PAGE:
Does anyone remember videotapes? Well, before DVDs and Blu-rays were ever a thing, people watched or recorded stuff using videotapes on a VCR machine. I still have a ton of them, containing all sorts of random programmes, films and even classic sporting events. The long forgotten VHS cassettes, as they were also known, are the focus of the new chaotic couch co-op platformer from Macrales Studio, Epic Loon. But is it an exciting trip down memory lane though, or will the nostalgic feel wear off in no time at all?
First off, we meet Joe, a self-confessed cinephile who possesses a shed load of VHS cassettes featuring recorded films. One day, in 1994, the VCR starts playing up and glitching, so he heads on down to the local specialist shop and returns with a tape cleaner. What he doesn’t realise is that it is cursed and now there are aliens living inside his machine, causing immense irritation. To get rid, he finds the most dangerous movies he owns to play in the VCR as an attempt to eradicate them.
It’s fair to say Epic Loon’s nostalgic concept is a unique one, but also a strange one. A truly original story doesn’t happen too often these days, yet Epic Loon certainly thrives in providing one that complements and sets up the proceeding gameplay well. The narration for the intro is spot on too, really suiting the angry nerd character of Joe and how he is depicted visually. In essence though, Joe is the antagonist as players take on the roles of the dastardly aliens.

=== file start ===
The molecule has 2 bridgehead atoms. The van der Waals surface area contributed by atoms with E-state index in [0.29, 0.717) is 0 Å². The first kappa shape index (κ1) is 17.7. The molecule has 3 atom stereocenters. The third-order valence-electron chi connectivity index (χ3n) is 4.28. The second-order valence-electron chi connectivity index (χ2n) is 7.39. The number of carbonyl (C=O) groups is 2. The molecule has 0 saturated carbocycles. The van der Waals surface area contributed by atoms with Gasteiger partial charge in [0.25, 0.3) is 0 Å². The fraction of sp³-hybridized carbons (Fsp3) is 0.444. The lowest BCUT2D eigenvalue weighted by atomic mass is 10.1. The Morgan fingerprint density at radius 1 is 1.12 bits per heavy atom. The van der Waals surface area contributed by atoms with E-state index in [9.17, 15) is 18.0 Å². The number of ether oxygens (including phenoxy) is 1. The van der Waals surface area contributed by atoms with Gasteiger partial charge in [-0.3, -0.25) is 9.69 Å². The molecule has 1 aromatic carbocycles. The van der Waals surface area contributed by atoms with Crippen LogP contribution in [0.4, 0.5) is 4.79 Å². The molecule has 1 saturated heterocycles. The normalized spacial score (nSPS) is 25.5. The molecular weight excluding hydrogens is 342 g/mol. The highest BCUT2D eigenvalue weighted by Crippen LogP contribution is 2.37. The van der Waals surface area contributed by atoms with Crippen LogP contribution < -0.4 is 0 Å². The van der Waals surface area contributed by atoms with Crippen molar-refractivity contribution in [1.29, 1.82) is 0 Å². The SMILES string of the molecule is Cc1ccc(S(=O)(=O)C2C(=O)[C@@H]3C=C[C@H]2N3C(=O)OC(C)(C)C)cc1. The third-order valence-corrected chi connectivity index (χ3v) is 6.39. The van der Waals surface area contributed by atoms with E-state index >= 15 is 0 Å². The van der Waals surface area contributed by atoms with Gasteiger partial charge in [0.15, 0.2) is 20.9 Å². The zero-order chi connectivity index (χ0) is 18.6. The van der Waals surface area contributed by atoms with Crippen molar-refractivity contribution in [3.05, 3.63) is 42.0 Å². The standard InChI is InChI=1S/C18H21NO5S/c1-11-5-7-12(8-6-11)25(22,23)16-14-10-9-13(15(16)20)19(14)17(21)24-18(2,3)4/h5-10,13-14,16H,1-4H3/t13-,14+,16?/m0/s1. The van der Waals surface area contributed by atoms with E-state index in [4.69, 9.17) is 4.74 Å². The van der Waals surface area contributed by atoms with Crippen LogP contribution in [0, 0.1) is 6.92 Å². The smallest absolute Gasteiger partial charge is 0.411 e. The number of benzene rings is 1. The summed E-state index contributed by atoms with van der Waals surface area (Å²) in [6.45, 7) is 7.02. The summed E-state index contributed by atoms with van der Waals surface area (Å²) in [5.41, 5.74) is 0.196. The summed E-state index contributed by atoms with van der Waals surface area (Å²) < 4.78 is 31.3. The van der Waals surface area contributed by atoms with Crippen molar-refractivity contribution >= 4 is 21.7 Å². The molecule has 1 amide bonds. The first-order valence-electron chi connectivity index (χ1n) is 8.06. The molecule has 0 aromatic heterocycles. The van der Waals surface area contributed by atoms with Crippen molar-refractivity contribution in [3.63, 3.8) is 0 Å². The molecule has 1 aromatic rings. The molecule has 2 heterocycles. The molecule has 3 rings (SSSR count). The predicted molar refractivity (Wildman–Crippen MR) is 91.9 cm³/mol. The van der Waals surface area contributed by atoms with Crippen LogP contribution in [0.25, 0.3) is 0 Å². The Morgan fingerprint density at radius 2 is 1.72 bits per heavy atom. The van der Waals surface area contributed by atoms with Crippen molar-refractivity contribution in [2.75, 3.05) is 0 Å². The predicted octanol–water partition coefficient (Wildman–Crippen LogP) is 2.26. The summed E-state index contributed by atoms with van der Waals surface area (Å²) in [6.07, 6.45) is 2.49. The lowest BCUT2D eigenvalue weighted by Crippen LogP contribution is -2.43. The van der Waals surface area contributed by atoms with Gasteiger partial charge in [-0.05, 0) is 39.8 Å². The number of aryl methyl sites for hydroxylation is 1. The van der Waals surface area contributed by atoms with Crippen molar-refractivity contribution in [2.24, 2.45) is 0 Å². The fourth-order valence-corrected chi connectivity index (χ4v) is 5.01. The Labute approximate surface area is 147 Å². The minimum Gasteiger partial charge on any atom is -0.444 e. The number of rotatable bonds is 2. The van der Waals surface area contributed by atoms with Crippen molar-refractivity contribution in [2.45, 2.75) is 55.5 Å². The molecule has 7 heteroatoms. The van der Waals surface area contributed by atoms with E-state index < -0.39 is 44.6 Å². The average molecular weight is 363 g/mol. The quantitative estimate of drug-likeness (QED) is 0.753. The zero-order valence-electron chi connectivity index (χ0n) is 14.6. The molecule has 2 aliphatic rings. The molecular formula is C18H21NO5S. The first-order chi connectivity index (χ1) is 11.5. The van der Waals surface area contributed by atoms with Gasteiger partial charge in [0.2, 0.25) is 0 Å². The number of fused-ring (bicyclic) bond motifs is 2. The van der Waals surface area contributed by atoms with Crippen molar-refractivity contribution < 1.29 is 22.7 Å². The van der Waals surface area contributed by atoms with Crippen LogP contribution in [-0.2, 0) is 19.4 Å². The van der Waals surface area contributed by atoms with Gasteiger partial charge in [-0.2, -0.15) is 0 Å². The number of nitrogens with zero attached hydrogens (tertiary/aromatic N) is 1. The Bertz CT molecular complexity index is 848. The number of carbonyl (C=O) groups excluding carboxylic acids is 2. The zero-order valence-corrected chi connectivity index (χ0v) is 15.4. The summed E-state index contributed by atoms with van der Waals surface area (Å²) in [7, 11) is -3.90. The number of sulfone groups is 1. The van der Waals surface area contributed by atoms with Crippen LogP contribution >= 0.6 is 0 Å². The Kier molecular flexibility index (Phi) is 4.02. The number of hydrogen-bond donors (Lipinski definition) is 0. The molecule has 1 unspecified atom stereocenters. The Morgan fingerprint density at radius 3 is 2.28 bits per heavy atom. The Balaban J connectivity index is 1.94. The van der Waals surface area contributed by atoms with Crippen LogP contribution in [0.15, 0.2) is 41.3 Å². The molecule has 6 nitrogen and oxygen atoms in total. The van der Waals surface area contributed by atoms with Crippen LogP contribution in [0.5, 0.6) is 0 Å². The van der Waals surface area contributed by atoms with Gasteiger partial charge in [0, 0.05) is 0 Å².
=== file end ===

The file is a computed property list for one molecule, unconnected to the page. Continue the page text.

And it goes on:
There are just the two game modes to choose from – Story and Battle – with both playable alongside up to three friends locally, or A.I. controlled aliens if gathering enough friends is an issue. The Story mode has you working through three Akts (Acts) of four different VHS tapes which are obvious parodies of some absolutely classic films. For example, Nosferacula is a Nosferatu rip-off with small things changed like referring to Jonathan Harker as John Harper and having Count Nosferacula as the villain. The other three stories are Jurassik Land (Jurassic Park), Grojira (Godzilla), and /\|IEN : The Hitchhiker (Alien).
Basically, the aim is to escape each of the many levels by reaching a portal that whisks you to the next scene of the film. To do this, you must master the art of catapulting your alien and sticking to various surfaces within the environments, before flinging the alien again and again until it gets to the exit. It’s as simple as that, with controls easy enough for anyone to grasp in a heartbeat – one button transforms into catapult form, while another launches it. The direction in which the alien’s antenna is facing is where it’ll be flung, with the angle constantly moving on a 180 pivot, ensuring that timing is everything.
Having such straightforward gameplay mechanics in Epic Loon puts a lot of pressure on the platforming aspect bringing the challenge and excitement in equal measure. Getting to the exit in each level is a task that’s made harder by a number of environmental objects and obscure level designs. In your path could be dead bodies, tassels, glasses and other cutlery – basically anything that fits in with the scene that’s being recreated. They aren’t carbon copies of scenes as such, but as an example, in Jurassik Land you’ll traverse the dashboard of a Jeep in order to find the portal out of there.